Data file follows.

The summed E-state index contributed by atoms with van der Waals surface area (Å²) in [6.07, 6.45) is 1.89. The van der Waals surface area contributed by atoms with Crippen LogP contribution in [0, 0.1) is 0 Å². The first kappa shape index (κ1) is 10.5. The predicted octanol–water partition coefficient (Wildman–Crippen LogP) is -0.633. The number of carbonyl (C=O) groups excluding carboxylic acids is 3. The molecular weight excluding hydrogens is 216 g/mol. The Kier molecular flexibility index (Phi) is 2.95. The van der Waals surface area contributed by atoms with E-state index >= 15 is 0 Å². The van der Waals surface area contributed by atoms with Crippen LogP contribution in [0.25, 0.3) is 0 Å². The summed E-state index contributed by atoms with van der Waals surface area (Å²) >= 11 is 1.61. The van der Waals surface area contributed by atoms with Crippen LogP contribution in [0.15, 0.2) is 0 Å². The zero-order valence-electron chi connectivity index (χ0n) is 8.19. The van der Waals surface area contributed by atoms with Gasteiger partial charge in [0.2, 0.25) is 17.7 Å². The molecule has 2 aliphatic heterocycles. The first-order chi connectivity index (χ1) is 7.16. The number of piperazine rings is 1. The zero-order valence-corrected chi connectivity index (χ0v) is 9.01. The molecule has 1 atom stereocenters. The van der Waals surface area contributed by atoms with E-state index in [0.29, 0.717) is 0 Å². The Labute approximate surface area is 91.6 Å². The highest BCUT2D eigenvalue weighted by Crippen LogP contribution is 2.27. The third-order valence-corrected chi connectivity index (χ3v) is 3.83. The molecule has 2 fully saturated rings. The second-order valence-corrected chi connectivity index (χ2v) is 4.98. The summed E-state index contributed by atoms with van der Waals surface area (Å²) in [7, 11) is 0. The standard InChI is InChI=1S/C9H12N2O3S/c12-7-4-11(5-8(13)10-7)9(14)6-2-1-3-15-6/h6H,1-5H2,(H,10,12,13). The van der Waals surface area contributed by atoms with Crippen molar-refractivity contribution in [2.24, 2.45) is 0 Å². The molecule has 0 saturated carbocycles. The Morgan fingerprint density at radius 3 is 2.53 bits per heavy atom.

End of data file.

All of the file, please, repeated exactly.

The summed E-state index contributed by atoms with van der Waals surface area (Å²) in [6.07, 6.45) is 1.89. The van der Waals surface area contributed by atoms with Crippen LogP contribution in [0, 0.1) is 0 Å². The first kappa shape index (κ1) is 10.5. The predicted octanol–water partition coefficient (Wildman–Crippen LogP) is -0.633. The number of carbonyl (C=O) groups excluding carboxylic acids is 3. The molecular weight excluding hydrogens is 216 g/mol. The Kier molecular flexibility index (Phi) is 2.95. The van der Waals surface area contributed by atoms with E-state index >= 15 is 0 Å². The van der Waals surface area contributed by atoms with Crippen LogP contribution in [0.25, 0.3) is 0 Å². The summed E-state index contributed by atoms with van der Waals surface area (Å²) >= 11 is 1.61. The van der Waals surface area contributed by atoms with Crippen LogP contribution in [0.15, 0.2) is 0 Å². The zero-order valence-electron chi connectivity index (χ0n) is 8.19. The van der Waals surface area contributed by atoms with Gasteiger partial charge in [0.2, 0.25) is 17.7 Å². The molecule has 2 aliphatic heterocycles. The first-order chi connectivity index (χ1) is 7.16. The number of piperazine rings is 1. The zero-order valence-corrected chi connectivity index (χ0v) is 9.01. The molecule has 1 atom stereocenters. The van der Waals surface area contributed by atoms with E-state index in [0.29, 0.717) is 0 Å². The Labute approximate surface area is 91.6 Å². The highest BCUT2D eigenvalue weighted by Crippen LogP contribution is 2.27. The third-order valence-corrected chi connectivity index (χ3v) is 3.83. The molecule has 2 fully saturated rings. The second-order valence-corrected chi connectivity index (χ2v) is 4.98. The summed E-state index contributed by atoms with van der Waals surface area (Å²) in [7, 11) is 0. The standard InChI is InChI=1S/C9H12N2O3S/c12-7-4-11(5-8(13)10-7)9(14)6-2-1-3-15-6/h6H,1-5H2,(H,10,12,13). The van der Waals surface area contributed by atoms with Crippen molar-refractivity contribution in [2.24, 2.45) is 0 Å². The molecule has 0 saturated carbocycles. The Morgan fingerprint density at radius 3 is 2.53 bits per heavy atom.